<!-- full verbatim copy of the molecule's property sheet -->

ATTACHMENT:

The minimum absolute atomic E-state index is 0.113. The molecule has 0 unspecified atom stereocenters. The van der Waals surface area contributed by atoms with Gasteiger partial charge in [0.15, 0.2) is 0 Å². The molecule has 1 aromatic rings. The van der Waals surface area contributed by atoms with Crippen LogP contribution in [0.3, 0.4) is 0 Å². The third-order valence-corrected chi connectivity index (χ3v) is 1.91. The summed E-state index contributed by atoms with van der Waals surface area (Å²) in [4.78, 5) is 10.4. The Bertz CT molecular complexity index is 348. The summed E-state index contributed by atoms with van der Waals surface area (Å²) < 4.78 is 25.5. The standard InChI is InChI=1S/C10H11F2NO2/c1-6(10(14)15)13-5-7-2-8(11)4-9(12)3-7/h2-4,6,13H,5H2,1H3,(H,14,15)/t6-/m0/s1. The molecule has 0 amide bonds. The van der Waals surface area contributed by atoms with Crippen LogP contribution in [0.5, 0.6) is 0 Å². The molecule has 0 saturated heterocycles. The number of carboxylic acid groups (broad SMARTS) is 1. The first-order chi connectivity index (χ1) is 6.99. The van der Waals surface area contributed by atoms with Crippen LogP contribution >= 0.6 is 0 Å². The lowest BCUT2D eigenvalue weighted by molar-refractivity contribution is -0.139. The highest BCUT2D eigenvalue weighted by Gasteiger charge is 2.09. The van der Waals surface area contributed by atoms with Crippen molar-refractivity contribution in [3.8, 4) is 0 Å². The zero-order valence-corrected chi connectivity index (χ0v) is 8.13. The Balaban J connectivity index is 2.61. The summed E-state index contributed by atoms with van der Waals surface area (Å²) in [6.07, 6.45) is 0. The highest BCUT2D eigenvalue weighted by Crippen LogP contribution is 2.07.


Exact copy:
The minimum absolute atomic E-state index is 0.113. The molecule has 0 unspecified atom stereocenters. The van der Waals surface area contributed by atoms with Gasteiger partial charge in [0.15, 0.2) is 0 Å². The molecule has 1 aromatic rings. The van der Waals surface area contributed by atoms with Crippen LogP contribution in [0.3, 0.4) is 0 Å². The third-order valence-corrected chi connectivity index (χ3v) is 1.91. The summed E-state index contributed by atoms with van der Waals surface area (Å²) in [4.78, 5) is 10.4. The Bertz CT molecular complexity index is 348. The summed E-state index contributed by atoms with van der Waals surface area (Å²) < 4.78 is 25.5. The standard InChI is InChI=1S/C10H11F2NO2/c1-6(10(14)15)13-5-7-2-8(11)4-9(12)3-7/h2-4,6,13H,5H2,1H3,(H,14,15)/t6-/m0/s1. The molecule has 0 amide bonds. The van der Waals surface area contributed by atoms with Crippen LogP contribution in [0.5, 0.6) is 0 Å². The molecule has 0 saturated heterocycles. The number of carboxylic acid groups (broad SMARTS) is 1. The first-order chi connectivity index (χ1) is 6.99. The van der Waals surface area contributed by atoms with Crippen LogP contribution >= 0.6 is 0 Å². The lowest BCUT2D eigenvalue weighted by molar-refractivity contribution is -0.139. The highest BCUT2D eigenvalue weighted by Gasteiger charge is 2.09. The van der Waals surface area contributed by atoms with Crippen molar-refractivity contribution in [3.8, 4) is 0 Å². The zero-order valence-corrected chi connectivity index (χ0v) is 8.13. The Balaban J connectivity index is 2.61. The summed E-state index contributed by atoms with van der Waals surface area (Å²) in [6.07, 6.45) is 0. The highest BCUT2D eigenvalue weighted by Crippen LogP contribution is 2.07.